The New York Rangers' first 100-point regular season since the 1993-94 Stanley Cup championship year was packed with memorable moments, but when team members look back on 2005-06, their fondest memories aren't limited to things that took place on the ice.
On Monday, as they said goodbye to teammates at the Madison Square Garden Training Center and began their off-seasons, several players said the thing they will remember most about 2005-06 was a preseason trip to West Point. In those few days, players began forging new friendships and relationships after a year without NHL hockey.
At West Point, the Rangers participated in team-building exercises and spent time with members of the U.S. Army. For a group of players who did not know each other well, this "boot camp" set the tone for a season that exceeded all expectations.
"My favorite memory from this season has got to be going up to West Point, by far," said forward Jason Ward, who went on to post best offensive numbers in 2005-06. "Because we were all coming from different places, I think it was a great idea to go there, and it will be something I'll remember for a long time."
Ward says a day out with U.S. Army Cadets helped all of the players "get in touch with the guys we didn't know and getting that feeling of being a team early in the year."
"We were all coming from different organizations," said Ward. "Usually you have a group of guys that kind of know each other, so having that type of camaraderie at the beginning of the year was definitely important."
Rookie Ryan Hollweg agreed that the Rangers organization made all the right moves in starting this season with the West Point trip. He also considers it an experience he'll remember for many years to come.
"It was just that we went into it not really knowing a lot of the guys, but everybody was so much closer once we came out and we felt more like a team once we were done," said Hollweg.
Goaltender Kevin Weekes was another player who enthusiastically recalled West Point.
"I'm always a big believer in the military. I like the way in which they do things, and I kind of have a similar type of mindset. I just think there are a lot of parallels between what they do and what we do as professional athletes. I think there's a lot that we can and did learn from them," said Weekes. "I just think that it was the right time to have that type of an experience. It just reinforced all the right things right from the beginning -- teamwork, accountability, responsibility."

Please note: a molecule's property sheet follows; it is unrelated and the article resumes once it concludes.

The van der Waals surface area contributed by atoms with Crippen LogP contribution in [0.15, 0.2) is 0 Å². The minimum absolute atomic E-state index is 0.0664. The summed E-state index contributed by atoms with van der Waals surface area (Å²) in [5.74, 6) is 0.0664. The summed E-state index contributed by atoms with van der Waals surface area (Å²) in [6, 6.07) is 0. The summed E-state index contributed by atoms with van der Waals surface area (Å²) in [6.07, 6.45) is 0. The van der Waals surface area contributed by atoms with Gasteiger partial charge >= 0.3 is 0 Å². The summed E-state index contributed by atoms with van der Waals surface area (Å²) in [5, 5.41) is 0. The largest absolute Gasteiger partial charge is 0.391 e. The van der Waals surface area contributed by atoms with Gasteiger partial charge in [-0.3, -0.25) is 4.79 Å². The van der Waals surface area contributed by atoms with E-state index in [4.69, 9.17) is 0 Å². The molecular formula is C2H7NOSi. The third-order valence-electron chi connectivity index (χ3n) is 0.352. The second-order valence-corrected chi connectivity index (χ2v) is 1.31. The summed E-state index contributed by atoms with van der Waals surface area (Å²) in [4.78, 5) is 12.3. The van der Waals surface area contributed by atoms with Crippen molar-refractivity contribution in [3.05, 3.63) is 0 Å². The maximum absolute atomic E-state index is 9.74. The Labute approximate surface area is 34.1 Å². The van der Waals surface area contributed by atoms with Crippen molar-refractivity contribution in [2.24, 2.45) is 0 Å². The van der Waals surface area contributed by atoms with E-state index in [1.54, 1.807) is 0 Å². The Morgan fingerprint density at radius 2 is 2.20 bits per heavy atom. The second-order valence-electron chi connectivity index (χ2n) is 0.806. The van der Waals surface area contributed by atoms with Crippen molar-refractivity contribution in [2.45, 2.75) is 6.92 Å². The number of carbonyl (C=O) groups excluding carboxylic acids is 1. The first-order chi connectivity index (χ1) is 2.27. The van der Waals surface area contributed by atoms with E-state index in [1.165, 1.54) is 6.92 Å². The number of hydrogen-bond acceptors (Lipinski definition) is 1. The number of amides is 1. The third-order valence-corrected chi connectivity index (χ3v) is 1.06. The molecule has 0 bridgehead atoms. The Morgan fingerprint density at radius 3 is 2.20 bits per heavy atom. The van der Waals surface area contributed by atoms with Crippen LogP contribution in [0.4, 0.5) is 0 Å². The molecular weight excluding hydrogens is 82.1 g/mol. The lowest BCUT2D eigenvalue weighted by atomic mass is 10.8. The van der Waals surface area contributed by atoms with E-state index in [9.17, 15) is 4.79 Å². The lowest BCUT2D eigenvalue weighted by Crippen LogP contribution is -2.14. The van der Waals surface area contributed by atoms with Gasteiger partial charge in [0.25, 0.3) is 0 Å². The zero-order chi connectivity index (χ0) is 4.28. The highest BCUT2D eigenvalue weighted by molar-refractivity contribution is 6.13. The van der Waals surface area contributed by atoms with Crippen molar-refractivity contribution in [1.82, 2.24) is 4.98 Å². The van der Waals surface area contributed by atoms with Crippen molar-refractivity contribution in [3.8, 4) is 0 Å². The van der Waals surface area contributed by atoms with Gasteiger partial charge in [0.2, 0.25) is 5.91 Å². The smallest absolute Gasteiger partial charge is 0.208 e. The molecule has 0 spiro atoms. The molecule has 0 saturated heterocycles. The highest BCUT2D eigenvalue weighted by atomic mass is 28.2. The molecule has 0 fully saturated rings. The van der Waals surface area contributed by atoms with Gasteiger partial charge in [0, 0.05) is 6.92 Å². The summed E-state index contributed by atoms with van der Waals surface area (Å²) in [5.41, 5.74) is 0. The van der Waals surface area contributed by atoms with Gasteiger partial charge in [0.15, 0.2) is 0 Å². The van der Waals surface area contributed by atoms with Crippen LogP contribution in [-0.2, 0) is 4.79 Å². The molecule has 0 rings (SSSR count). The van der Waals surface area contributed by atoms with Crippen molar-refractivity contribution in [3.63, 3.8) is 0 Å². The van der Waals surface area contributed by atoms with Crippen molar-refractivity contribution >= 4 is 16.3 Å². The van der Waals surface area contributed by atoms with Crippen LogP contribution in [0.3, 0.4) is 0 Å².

Bonds that were formed at West Point came to fruition seven months later when the Rangers clinched their first playoff berth since 1997. Several players listed the playoff clincher among their top memories of the season.
"I think we all believed in each other at the beginning of the season and we knew we could do great things," said center Dominic Moore. "Obviously, a focus on the playoffs was our primary goal, but we also focused on working hard and doing the right things each and every game. We would let the other things take care of themselves, and to arrive there was a nice feeling."
The clinching game itself ended with a thrilling overtime shootout win against Philadelphia at Madison Square Garden.
"It was a pretty amazing game," said Moore. "It had been a long time coming for these fans, and they deserved nothing less than that. It felt great for us to be able to accomplish that for them."
Defenseman Tom Poti, who had been to the playoffs earlier in his career with Edmonton, said the April 4 game against the Flyers was also his favorite memory of the season.
"That was pretty special," said Poti. "I had been trying to do it (clinch a playoff berth) for a couple years here in New York and it was pretty special when we finally clinched."
Other players surveyed at the Training Center on Monday picked individual moments from the season as the memories they will cherish longest.
"I think (Marek) Malik's goal (in a 15-round shootout) is probably something I'll always remember," said Jed Ortmeyer. "That and just being a part of the success that guys like Jags and Petr (Prucha) and (Henrik) Lundqvist had in breaking records and stuff like that."
Weekes also mentioned the experience of playing on Messier Night as one of the season's highlights, and fellow goaltender Henrik Lundqvist
, a rookie who took the league by storm in 2005-06, said his best regular-season memory comes from even earlier in the year.
"I think the first two or three home games I played are what I'll remember the longest," Lundqvist said. "I got a few wins there. It was an amazing feeling to play in the Garden for the first time and to feel the excitement and the atmosphere."
And then, of course, there was the postgame on-ice salute to the fans. This gesture following home wins became a symbol of the team's success, and even for NHL veterans like Jason Strudwick, it was a thrilling ritual.
"I would say the thing I'll remember most about this year was going to center ice and raising our sticks for everybody after our wins," said Strudwick. "You got a sense that the fans were in the fight with us out there. It's a special thing. I'm sure other teams will copy it in the future and I know they do it in Europe, but I'd never seen it done in North America. It was kind of the first time a team had acknowledged the fans after every game. I think it was special."
Ironically, Strudwick wasn't sure he liked the idea of the on-ice salute when the subject arose early in the season, but a fellow defenseman helped convince him it was worth doing.
"It (the salute) was (Darius) Kasparaitis' idea. He's the one that brought it up," Strudwick recalled. "To be honest, some of the North American guys were a little bit resistant because it hasn't been done here before. But once we did it, I started to look forward to it after a win. Other teams can duplicate it, but it won't be as special as when the Rangers do it."